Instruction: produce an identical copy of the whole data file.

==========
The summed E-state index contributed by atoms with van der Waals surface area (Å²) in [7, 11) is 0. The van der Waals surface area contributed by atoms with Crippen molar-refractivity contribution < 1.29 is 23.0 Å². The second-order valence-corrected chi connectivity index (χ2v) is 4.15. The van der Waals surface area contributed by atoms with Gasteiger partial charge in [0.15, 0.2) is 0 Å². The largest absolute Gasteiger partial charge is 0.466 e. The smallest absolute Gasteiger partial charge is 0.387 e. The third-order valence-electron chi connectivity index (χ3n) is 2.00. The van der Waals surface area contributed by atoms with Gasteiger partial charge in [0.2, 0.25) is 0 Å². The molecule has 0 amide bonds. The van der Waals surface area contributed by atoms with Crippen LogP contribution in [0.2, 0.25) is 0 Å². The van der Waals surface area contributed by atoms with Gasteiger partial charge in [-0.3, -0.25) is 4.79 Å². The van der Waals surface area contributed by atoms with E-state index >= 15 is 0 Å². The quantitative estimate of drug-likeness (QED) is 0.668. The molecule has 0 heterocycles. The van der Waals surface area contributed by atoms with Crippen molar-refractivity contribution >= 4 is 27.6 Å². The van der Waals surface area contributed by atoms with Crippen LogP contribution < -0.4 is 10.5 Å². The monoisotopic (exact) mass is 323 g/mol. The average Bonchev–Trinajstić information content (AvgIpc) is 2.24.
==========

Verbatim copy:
The summed E-state index contributed by atoms with van der Waals surface area (Å²) in [7, 11) is 0. The van der Waals surface area contributed by atoms with Crippen molar-refractivity contribution < 1.29 is 23.0 Å². The second-order valence-corrected chi connectivity index (χ2v) is 4.15. The van der Waals surface area contributed by atoms with Gasteiger partial charge in [0.15, 0.2) is 0 Å². The largest absolute Gasteiger partial charge is 0.466 e. The smallest absolute Gasteiger partial charge is 0.387 e. The third-order valence-electron chi connectivity index (χ3n) is 2.00. The van der Waals surface area contributed by atoms with Gasteiger partial charge in [0.2, 0.25) is 0 Å². The molecule has 0 amide bonds. The van der Waals surface area contributed by atoms with Crippen LogP contribution in [0.2, 0.25) is 0 Å². The van der Waals surface area contributed by atoms with Gasteiger partial charge in [-0.3, -0.25) is 4.79 Å². The van der Waals surface area contributed by atoms with E-state index >= 15 is 0 Å². The quantitative estimate of drug-likeness (QED) is 0.668. The molecule has 0 heterocycles. The van der Waals surface area contributed by atoms with Crippen molar-refractivity contribution >= 4 is 27.6 Å². The van der Waals surface area contributed by atoms with Crippen LogP contribution < -0.4 is 10.5 Å². The monoisotopic (exact) mass is 323 g/mol. The average Bonchev–Trinajstić information content (AvgIpc) is 2.24.